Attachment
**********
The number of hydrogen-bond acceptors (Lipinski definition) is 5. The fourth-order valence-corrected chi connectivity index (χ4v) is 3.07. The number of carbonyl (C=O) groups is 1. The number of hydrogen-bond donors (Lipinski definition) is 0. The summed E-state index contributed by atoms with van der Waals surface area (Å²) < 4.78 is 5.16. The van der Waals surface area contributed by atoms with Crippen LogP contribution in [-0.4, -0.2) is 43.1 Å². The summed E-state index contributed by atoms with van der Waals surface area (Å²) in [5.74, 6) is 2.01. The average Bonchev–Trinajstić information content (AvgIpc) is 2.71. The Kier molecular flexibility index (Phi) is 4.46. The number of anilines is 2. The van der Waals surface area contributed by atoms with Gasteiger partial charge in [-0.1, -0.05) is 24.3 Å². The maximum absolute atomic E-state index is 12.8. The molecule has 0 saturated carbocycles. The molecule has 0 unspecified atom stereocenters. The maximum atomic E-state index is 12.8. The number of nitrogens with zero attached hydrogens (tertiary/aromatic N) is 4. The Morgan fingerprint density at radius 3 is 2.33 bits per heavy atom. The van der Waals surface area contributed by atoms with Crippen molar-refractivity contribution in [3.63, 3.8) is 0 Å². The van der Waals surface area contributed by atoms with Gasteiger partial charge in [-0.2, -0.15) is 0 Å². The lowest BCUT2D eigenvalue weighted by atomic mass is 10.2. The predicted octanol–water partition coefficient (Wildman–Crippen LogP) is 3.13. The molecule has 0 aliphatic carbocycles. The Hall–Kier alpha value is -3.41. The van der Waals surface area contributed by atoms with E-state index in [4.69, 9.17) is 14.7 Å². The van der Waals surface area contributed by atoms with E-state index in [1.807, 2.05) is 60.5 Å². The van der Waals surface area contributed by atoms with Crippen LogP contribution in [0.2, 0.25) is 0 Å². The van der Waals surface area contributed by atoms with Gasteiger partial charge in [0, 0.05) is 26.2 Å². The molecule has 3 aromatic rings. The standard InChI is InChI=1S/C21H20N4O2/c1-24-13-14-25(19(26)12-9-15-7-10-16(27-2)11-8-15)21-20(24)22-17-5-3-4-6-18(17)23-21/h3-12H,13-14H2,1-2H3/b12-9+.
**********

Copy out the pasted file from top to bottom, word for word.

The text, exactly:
The number of hydrogen-bond acceptors (Lipinski definition) is 5. The fourth-order valence-corrected chi connectivity index (χ4v) is 3.07. The number of carbonyl (C=O) groups is 1. The number of hydrogen-bond donors (Lipinski definition) is 0. The summed E-state index contributed by atoms with van der Waals surface area (Å²) < 4.78 is 5.16. The van der Waals surface area contributed by atoms with Crippen LogP contribution in [-0.4, -0.2) is 43.1 Å². The summed E-state index contributed by atoms with van der Waals surface area (Å²) in [5.74, 6) is 2.01. The average Bonchev–Trinajstić information content (AvgIpc) is 2.71. The Kier molecular flexibility index (Phi) is 4.46. The number of anilines is 2. The van der Waals surface area contributed by atoms with Gasteiger partial charge in [-0.1, -0.05) is 24.3 Å². The maximum absolute atomic E-state index is 12.8. The molecule has 0 saturated carbocycles. The molecule has 0 unspecified atom stereocenters. The maximum atomic E-state index is 12.8. The number of nitrogens with zero attached hydrogens (tertiary/aromatic N) is 4. The Morgan fingerprint density at radius 3 is 2.33 bits per heavy atom. The van der Waals surface area contributed by atoms with Crippen molar-refractivity contribution in [3.63, 3.8) is 0 Å². The van der Waals surface area contributed by atoms with Gasteiger partial charge in [-0.2, -0.15) is 0 Å². The lowest BCUT2D eigenvalue weighted by atomic mass is 10.2. The predicted octanol–water partition coefficient (Wildman–Crippen LogP) is 3.13. The molecule has 0 aliphatic carbocycles. The Hall–Kier alpha value is -3.41. The van der Waals surface area contributed by atoms with E-state index in [4.69, 9.17) is 14.7 Å². The van der Waals surface area contributed by atoms with E-state index in [1.807, 2.05) is 60.5 Å². The van der Waals surface area contributed by atoms with Crippen LogP contribution in [0.2, 0.25) is 0 Å². The van der Waals surface area contributed by atoms with Gasteiger partial charge in [0, 0.05) is 26.2 Å². The molecule has 3 aromatic rings. The standard InChI is InChI=1S/C21H20N4O2/c1-24-13-14-25(19(26)12-9-15-7-10-16(27-2)11-8-15)21-20(24)22-17-5-3-4-6-18(17)23-21/h3-12H,13-14H2,1-2H3/b12-9+.